[edit] Applications

[edit] Desktop

Desktop Linux distributions typically feature a user interface comparable with that of Microsoft Windows and Mac OS X, and migrating users have a wide selection of alternative application software. There may be a lack of commercial quality software in certain application domains, such as computer gaming, desktop publishing, and professional audio although many programs for Windows will run on Linux including games (with Cedega) and Microsoft Office (with Crossover Office). There exist high-quality replacements for general-purpose desktop software, which includes applications such as spreadsheets, word processors, email clients, and web browsers. Additionally, a growing number of proprietary software vendors are supporting Linux.[39]

The high level of access granted to Linux's internals has led to Linux users traditionally tending to be more technically-inclined than users of Microsoft Windows and Mac OS. Linux's roots in the Unix operating system mean that in addition to graphical configuration tools and control panels available for many system settings and services, it is often either easier or necessary to use plain-text configuration files to configure the OS. While user access to these files and utilities is controlled by the system administrator, and in theory the user does not need to worry about them, in practice the administrator and user are often the same person on a desktop system.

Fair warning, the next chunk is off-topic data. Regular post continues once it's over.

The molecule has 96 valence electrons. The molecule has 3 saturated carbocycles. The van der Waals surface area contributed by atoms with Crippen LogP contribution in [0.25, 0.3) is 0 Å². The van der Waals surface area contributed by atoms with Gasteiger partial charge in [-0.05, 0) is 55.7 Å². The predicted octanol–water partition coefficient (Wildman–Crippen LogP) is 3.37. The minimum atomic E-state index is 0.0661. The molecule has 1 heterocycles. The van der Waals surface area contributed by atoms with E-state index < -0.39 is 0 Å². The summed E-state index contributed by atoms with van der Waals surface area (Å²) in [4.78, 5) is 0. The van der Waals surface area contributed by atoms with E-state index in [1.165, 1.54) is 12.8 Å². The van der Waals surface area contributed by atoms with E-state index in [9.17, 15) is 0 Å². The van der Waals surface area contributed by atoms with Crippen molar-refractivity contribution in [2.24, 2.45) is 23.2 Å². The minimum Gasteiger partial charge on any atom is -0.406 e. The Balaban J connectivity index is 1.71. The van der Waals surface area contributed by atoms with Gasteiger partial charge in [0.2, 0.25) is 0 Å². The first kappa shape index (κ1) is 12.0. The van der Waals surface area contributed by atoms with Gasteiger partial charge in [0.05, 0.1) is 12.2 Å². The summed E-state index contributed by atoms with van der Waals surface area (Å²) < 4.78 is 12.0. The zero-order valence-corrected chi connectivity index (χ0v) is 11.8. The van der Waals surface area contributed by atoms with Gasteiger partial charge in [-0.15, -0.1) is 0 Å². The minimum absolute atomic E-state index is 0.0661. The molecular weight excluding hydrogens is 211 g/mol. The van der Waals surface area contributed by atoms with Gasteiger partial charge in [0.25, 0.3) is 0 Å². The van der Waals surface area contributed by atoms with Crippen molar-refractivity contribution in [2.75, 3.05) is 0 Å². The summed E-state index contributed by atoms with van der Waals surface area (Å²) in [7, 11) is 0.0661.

Linux is also used in some corporate environments as the desktop platform for its employees, with commercially available solutions including Red Hat Enterprise Linux, SUSE Linux Enterprise Desktop, and Linspire. Several government organizations have started the switch to using Linux.

In technical disciplines at universities and research centres worldwide, Linux is often the platform of choice. This is due to several factors, including that Linux is available free of charge and includes a large body of free/open source software. To some extent, technical competence of computer science and software engineering academics is also a contributor, as is stability, maintainability, and upgradability. IBM ran an advertising campaign entitled "Linux is Education" featuring a young boy who was supposed to be "Linux". The One Laptop Per Child project, a campaign to distribute laptop computers to millions of children in the developing world, also uses a Linux operating system.